WASHINGTON — Barack Obama speaks at hundreds of ceremonies and gives dozens of awards, but presenting the Medal of Honor to the family of a Korean War hero held a special significance.
Chaplain Emil J. Kapaun’s amazing story of courage and faith in the face of adversity struck a chord with the president.
“This is the valor we honor today—an American soldier who didn’t fire a gun, but who wielded the mightiest weapon of all, a love for his brothers so pure that he was willing to die so that they might live,” Obama told those assembled for the presentation in the East Room of the White House, April 11.
In one remarkable account, Kapaun, on seeing a Chinese soldier preparing to shoot a wounded American trapped in a ditch, marched over and pushed the soldier aside. He then gathered up the wounded man and carried him for miles on the long march to the prison camp. That serviceman, Sgt. Herbert Miller, is alive today and was present at the White House to witness the award ceremony.
Kapaun was born in a small Kansas town not far from where the president’s grandfather, Stanley Dunham, was born and, like him, lived through the Great Depression.
“I obviously never met Father Kapaun. But I have a sense of the man he was, because in his story I see reflections of my own grandparents and their values,” Obama said.
Some have said the presentation of America’s highest military award for valor was long overdue.
In 1950 a communist force of some 20,000 Chinese soldiers descended on a few thousand American servicemen at Unsan in North Korea. Kapaun was there, racing out past the front lines to rescue the wounded.
The prison camps in North Korea were brutal, hostile, and cold. Many prisoners of war (POWs) froze, starved, or were tortured to death.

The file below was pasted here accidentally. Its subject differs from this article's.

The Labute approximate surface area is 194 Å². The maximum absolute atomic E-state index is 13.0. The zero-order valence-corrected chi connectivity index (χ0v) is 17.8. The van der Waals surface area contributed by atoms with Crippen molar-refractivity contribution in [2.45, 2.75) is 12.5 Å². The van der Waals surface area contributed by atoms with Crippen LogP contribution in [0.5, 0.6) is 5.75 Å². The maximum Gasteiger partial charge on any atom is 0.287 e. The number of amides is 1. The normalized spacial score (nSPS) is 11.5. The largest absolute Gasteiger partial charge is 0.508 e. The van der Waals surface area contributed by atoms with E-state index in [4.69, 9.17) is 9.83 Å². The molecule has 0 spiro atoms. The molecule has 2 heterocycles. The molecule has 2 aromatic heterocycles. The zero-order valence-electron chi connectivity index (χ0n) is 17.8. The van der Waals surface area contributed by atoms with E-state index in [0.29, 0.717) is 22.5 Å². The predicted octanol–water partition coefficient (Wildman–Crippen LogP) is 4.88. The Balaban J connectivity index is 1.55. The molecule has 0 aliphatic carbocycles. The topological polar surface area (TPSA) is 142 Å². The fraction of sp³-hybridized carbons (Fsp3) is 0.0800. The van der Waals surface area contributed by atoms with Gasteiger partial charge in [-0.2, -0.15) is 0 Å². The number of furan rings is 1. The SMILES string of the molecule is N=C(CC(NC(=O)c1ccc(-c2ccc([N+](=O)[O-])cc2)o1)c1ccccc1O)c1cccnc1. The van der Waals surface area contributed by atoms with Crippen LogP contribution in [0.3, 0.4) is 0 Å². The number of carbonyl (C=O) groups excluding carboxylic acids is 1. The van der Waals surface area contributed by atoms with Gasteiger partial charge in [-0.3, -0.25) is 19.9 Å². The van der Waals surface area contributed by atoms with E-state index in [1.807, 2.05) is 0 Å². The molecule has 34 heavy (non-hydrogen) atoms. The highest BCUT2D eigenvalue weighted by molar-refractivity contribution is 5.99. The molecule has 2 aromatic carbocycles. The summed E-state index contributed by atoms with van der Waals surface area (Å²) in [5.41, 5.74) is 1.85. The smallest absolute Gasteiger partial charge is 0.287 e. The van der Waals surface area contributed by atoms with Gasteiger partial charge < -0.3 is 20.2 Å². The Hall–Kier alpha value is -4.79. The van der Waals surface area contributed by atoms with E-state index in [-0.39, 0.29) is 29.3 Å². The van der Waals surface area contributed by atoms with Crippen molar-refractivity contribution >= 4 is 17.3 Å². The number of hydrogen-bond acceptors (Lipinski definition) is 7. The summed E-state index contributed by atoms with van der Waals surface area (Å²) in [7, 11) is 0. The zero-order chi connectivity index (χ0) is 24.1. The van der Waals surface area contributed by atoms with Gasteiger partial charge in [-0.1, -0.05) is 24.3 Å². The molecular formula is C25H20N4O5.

Kapaun was only 35 when he died in 1951 after six brutal months in a POW camp. Though he did not live to see freedom, his actions in the camp saved the lives of many who did.
Kapaun slipped into huts to pray with prisoners, gave away his clothing and food, and tended to the wounded. He encouraged the POWs to care for each other, their health, and their thoughts.
On Easter Sunday, Kapaun boldly conducted a service in an old church in the camp, leading the servicemen to sing psalms and “America the Beautiful,” to give them hope and remind them of home.
“They sang so loud that other prisoners across the camp not only heard them, they joined in, too—filling that valley with song and with prayer,” Obama said.
William Latham, author of “Cold Days in Hell,” which details the horrific conditions American POWs endured in Korea, attended the award ceremony with his family.
Latham said that the award highlighted the role that chaplains play in the military. “They don’t proselytize. … They set an example for everybody else in terms of ethical conduct.”
After presenting the award to an emotional Ray Kapaun, the chaplain’s nephew, Obama said Kapaun’s story was a testament to the strength of the human spirit. “I certainly have been extremely touched by it,” he said.